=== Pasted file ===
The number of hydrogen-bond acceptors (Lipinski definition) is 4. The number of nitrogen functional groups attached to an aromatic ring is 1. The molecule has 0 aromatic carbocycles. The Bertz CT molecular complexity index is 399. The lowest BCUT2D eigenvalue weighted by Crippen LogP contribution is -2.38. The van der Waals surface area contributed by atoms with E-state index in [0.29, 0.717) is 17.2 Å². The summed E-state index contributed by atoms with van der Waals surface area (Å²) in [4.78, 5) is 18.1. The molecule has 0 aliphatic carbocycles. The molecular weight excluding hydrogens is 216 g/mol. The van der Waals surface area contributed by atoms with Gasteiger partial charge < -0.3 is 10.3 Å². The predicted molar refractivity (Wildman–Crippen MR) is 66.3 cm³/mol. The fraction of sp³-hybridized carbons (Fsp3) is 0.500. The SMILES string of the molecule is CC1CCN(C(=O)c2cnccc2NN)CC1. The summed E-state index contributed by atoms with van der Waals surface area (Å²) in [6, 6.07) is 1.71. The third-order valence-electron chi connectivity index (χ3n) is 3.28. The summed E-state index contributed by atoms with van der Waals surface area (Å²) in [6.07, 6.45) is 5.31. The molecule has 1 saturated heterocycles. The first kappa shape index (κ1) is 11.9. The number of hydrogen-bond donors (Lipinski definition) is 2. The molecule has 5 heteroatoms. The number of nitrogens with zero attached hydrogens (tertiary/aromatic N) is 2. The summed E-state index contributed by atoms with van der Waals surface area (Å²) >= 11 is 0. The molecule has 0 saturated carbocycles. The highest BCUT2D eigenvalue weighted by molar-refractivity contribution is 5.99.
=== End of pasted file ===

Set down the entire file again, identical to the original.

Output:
The number of hydrogen-bond acceptors (Lipinski definition) is 4. The number of nitrogen functional groups attached to an aromatic ring is 1. The molecule has 0 aromatic carbocycles. The Bertz CT molecular complexity index is 399. The lowest BCUT2D eigenvalue weighted by Crippen LogP contribution is -2.38. The van der Waals surface area contributed by atoms with E-state index in [0.29, 0.717) is 17.2 Å². The summed E-state index contributed by atoms with van der Waals surface area (Å²) in [4.78, 5) is 18.1. The molecule has 0 aliphatic carbocycles. The molecular weight excluding hydrogens is 216 g/mol. The van der Waals surface area contributed by atoms with Gasteiger partial charge < -0.3 is 10.3 Å². The predicted molar refractivity (Wildman–Crippen MR) is 66.3 cm³/mol. The fraction of sp³-hybridized carbons (Fsp3) is 0.500. The SMILES string of the molecule is CC1CCN(C(=O)c2cnccc2NN)CC1. The summed E-state index contributed by atoms with van der Waals surface area (Å²) in [6, 6.07) is 1.71. The third-order valence-electron chi connectivity index (χ3n) is 3.28. The summed E-state index contributed by atoms with van der Waals surface area (Å²) in [6.07, 6.45) is 5.31. The molecule has 1 saturated heterocycles. The first kappa shape index (κ1) is 11.9. The number of hydrogen-bond donors (Lipinski definition) is 2. The molecule has 5 heteroatoms. The number of nitrogens with zero attached hydrogens (tertiary/aromatic N) is 2. The summed E-state index contributed by atoms with van der Waals surface area (Å²) >= 11 is 0. The molecule has 0 saturated carbocycles. The highest BCUT2D eigenvalue weighted by molar-refractivity contribution is 5.99.